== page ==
Taking the long view on debt

Clinton plan: Using federal surplus to pay off Treasury bonds could generate giant savings.

August 12, 1999

YOUR rich uncle dies, leaving you a fortune that promises to grow much bigger in future years. You are awash in cash. What do you do?

A) Toss money at every friend, relative and casual acquaintance.

B) Sharply cut your spending.

C) Pay off your mortgage, credit card debt and your car loan.

If you are the Clinton administration, the correct answer is C. Republicans in Congress have selected answers A and B.

We cast our vote for the common-sense approach: Use surplus funds to get out of debt. Discussion of bond repayment by the U.S. Treasury is one of the most encouraging -- and responsible -- fiscal developments in decades.

Right now, the public -- including foreign investors -- holds $3.7 trillion in U.S. government bonds. Net annual interest costs are $229 billion. That burden could shrink to $71 billion in 10 years if debt is paid down. The president wants to wipe out public debt by 2015.

Why eliminate federal debt instead of returning the surplus to taxpayers through tax cuts?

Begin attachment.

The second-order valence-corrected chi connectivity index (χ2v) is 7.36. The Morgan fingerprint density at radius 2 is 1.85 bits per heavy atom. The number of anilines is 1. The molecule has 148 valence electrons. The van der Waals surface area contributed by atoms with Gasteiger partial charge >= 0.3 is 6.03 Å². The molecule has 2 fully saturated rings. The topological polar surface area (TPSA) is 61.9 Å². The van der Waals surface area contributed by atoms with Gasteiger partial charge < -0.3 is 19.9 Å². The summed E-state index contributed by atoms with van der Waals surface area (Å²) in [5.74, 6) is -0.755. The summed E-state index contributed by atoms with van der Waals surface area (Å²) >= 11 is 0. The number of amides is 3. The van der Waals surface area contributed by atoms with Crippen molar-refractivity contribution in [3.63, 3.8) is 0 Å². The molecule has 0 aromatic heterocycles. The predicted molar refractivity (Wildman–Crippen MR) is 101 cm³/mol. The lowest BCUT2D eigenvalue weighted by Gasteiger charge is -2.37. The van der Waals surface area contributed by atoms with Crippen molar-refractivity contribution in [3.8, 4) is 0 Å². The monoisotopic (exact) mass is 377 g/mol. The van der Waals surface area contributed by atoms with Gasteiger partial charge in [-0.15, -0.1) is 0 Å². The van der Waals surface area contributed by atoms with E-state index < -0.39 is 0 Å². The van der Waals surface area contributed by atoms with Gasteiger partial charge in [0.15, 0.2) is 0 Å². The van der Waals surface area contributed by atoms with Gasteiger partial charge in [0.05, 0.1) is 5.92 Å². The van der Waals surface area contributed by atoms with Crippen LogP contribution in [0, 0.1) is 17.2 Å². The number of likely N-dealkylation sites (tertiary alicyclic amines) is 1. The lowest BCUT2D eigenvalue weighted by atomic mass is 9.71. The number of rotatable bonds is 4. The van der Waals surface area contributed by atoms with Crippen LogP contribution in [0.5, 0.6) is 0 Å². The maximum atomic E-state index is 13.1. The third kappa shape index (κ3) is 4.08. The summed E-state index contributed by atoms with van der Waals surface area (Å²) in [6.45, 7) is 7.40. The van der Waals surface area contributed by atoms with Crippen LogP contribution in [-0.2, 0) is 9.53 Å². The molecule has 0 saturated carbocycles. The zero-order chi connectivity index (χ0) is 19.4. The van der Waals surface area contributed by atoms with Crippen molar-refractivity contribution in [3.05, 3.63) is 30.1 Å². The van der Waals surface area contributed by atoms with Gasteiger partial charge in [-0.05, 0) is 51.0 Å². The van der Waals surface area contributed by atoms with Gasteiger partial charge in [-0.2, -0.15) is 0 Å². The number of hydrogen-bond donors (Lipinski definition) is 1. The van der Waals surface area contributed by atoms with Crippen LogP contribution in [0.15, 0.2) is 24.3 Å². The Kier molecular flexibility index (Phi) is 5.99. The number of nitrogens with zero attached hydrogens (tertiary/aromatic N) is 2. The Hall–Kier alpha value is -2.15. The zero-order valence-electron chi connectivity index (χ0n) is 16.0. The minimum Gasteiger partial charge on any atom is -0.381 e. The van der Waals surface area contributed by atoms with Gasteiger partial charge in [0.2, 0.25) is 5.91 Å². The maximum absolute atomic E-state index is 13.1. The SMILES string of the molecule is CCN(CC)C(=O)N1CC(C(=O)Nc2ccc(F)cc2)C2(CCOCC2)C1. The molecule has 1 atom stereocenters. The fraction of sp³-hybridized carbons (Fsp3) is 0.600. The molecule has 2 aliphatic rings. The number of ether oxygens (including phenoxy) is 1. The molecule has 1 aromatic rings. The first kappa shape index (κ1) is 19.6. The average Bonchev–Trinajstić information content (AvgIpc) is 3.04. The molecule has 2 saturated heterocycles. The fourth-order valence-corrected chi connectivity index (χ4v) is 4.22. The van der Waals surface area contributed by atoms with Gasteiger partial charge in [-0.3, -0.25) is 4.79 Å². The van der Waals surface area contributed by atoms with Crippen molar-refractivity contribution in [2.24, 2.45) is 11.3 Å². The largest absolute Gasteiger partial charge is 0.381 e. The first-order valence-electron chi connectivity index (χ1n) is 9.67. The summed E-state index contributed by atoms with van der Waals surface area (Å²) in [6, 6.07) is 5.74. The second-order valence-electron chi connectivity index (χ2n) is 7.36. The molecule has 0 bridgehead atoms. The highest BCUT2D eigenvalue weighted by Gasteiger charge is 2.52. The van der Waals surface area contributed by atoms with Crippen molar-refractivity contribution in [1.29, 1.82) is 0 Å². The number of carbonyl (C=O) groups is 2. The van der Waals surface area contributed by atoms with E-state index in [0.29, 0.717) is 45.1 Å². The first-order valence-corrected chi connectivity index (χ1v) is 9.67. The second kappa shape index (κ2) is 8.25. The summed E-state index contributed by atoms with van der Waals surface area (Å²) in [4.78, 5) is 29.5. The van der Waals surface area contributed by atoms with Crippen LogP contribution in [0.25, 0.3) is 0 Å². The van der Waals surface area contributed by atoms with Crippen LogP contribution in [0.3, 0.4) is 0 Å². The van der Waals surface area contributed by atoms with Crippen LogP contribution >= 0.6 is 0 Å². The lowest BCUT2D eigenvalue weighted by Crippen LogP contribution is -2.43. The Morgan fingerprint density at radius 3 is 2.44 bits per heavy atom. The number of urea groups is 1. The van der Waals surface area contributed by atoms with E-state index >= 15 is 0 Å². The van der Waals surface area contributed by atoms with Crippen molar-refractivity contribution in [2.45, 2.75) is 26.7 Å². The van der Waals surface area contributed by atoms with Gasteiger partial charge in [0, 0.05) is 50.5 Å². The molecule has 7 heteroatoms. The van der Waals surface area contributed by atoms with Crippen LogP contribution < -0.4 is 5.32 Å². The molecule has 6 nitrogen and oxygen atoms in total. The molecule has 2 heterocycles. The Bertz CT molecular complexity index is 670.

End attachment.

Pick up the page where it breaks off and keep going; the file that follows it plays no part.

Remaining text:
We have a duty to future generations to pay off our IOUs.

Less federal debt means more capital for businesses to expand.

It frees the United States from dependence on foreign investors.

It lowers interest rates for businesses, car buyers and those holding home mortgages and could extend the nation's economic boom for decades.

Quietly, the national debt has been shrinking. By October, the net reduction will be $87 billion -- an unprecedented decline. Long-term Treasury bonds, which consumed 40 percent of the bond market in 1990, now amount to just 18 percent.

But it is just the beginning. Early next year, the Treasury wants to buy back some of its long-term, high-interest bonds. It is a superb way to manage the nation's growing revenue surplus.

This country spends far too much on debt payments. Reducing this amount by 70 percent over the next 10 years is now a realistic goal. Budget surpluses should not be used for short-term, political gratification. The president is right to take a long-range view.

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